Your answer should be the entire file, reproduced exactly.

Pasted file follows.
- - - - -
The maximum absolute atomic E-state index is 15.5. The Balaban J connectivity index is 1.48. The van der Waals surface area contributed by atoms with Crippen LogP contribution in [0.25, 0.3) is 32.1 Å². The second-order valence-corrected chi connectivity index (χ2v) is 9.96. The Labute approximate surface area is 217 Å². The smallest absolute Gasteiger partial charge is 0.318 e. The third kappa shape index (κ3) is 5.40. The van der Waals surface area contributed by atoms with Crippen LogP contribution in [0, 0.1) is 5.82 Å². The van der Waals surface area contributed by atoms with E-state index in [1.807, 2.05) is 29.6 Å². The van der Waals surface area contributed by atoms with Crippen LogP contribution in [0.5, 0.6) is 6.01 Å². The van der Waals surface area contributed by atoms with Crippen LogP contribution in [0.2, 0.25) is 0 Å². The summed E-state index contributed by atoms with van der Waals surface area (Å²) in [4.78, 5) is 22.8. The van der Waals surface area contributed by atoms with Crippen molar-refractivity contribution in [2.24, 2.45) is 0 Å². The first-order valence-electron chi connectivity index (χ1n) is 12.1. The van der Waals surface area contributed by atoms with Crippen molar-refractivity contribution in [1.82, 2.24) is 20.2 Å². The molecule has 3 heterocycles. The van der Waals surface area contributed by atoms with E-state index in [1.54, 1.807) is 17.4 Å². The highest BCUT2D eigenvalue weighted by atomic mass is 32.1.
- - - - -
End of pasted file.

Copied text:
The maximum absolute atomic E-state index is 15.5. The Balaban J connectivity index is 1.48. The van der Waals surface area contributed by atoms with Crippen LogP contribution in [0.25, 0.3) is 32.1 Å². The second-order valence-corrected chi connectivity index (χ2v) is 9.96. The Labute approximate surface area is 217 Å². The smallest absolute Gasteiger partial charge is 0.318 e. The third kappa shape index (κ3) is 5.40. The van der Waals surface area contributed by atoms with Crippen LogP contribution in [0, 0.1) is 5.82 Å². The van der Waals surface area contributed by atoms with E-state index in [1.807, 2.05) is 29.6 Å². The van der Waals surface area contributed by atoms with Crippen LogP contribution in [0.5, 0.6) is 6.01 Å². The van der Waals surface area contributed by atoms with Crippen LogP contribution in [0.2, 0.25) is 0 Å². The summed E-state index contributed by atoms with van der Waals surface area (Å²) in [4.78, 5) is 22.8. The van der Waals surface area contributed by atoms with Crippen molar-refractivity contribution in [2.24, 2.45) is 0 Å². The first-order valence-electron chi connectivity index (χ1n) is 12.1. The van der Waals surface area contributed by atoms with Crippen molar-refractivity contribution in [1.82, 2.24) is 20.2 Å². The molecule has 3 heterocycles. The van der Waals surface area contributed by atoms with E-state index in [1.54, 1.807) is 17.4 Å². The highest BCUT2D eigenvalue weighted by atomic mass is 32.1.